One thing to expect is that your son won't quite get the shifting until he is about 8 or 9. Some get earlier, some later, but don't be surprised if you need to frequently let him know when to change gears and to what specific gears he should be in.

    Another thing to not be surprised about is how stiff shifting might be with the grip-shift style shifters. I have run into that on a number of kids geared bikes. I just swapped a grip-shift last week with an old 7 speed trigger shifter. If you go that route you'll have to make a few decisions on what you want to do. You can buy pods for about $20-40. You'll also need to replace the grip if you swap. You can find integrated 7 speed sets too. Occasionally you can find right side only 7 speed shifters but you have to be patient.

    I have a 5 year old that is just an early rider. Likes riding the older kids 20" bikes but will also hop on the 12" and 16". The shifter swap was for them when they kept getting into the higher gears (easy) and did not have enough strength to get back to the lower gears.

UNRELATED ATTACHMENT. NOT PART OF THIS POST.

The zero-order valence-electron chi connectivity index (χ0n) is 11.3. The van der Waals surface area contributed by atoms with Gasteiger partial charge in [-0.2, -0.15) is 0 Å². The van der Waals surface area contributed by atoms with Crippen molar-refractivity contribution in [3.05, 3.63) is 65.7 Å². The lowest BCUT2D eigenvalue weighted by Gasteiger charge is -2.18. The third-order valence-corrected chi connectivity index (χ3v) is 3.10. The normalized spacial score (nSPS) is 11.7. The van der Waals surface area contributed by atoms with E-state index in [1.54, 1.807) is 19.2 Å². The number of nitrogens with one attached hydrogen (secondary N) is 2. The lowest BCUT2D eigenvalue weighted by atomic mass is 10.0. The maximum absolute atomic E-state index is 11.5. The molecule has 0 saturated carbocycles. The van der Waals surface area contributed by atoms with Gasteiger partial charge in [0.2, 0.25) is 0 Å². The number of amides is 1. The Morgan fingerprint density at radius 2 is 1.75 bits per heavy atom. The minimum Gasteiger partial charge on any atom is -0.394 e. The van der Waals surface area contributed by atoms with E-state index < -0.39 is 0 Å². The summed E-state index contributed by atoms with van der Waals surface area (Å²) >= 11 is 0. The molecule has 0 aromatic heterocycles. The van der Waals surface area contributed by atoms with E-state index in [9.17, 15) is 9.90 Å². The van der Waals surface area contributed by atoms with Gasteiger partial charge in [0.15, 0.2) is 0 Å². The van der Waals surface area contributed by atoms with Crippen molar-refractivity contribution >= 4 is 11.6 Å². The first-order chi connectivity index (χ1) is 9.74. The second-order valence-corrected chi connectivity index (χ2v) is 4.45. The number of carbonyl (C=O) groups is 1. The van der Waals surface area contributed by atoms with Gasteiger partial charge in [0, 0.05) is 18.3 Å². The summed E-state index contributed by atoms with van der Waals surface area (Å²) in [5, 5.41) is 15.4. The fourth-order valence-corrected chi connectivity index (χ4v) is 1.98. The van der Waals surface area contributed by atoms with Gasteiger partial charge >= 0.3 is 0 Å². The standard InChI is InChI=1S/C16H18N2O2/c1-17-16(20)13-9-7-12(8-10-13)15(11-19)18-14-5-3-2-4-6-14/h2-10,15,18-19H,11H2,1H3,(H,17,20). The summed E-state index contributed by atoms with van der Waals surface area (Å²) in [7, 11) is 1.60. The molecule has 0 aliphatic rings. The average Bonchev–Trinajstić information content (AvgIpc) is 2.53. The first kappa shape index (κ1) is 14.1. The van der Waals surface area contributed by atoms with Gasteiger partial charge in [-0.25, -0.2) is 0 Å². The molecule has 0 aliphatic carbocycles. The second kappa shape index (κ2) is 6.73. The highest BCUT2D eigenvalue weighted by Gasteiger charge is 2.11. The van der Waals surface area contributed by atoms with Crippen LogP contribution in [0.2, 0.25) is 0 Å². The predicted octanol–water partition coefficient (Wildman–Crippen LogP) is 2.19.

I prefer bikes without suspension at this young of an age. They are typically poorly made, heavy and don't help the young rider. There are few instances where they can help the younger rider, but at that point you are probably more interested in a better made bike.

    The Diamondbacks you show should be okay. They will last through your son and probably others if taken care of. You can replace the cheaper derailleur and brakes if they go. Just hope the crankset does not go because they are hard to find.
    Last edited by masiman; 11-12-09 at 10:32 AM.

  3. #3
    The Fat Guy In The Back Tundra_Man's Avatar
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    I'd heard that the grip style shifter is difficult for kids mainly due to grip strength. I wonder why most multi-speed bikes for kids use them? A trigger shifter does seem like a better idea.

    His current bike has a coaster brake, so my first order of business would be to teach him to stop using the hand brakes. We can move on to shifting once he is well versed at braking.

    Do you think the four pounds extra weight of the cheaper bike would be a significant problem?

    Thanks!
    '81 Panasonic Sport, '02 Giant Boulder SE, '08 Felt S32, '10 Diamondback Insight RS, '10 Windsor Clockwork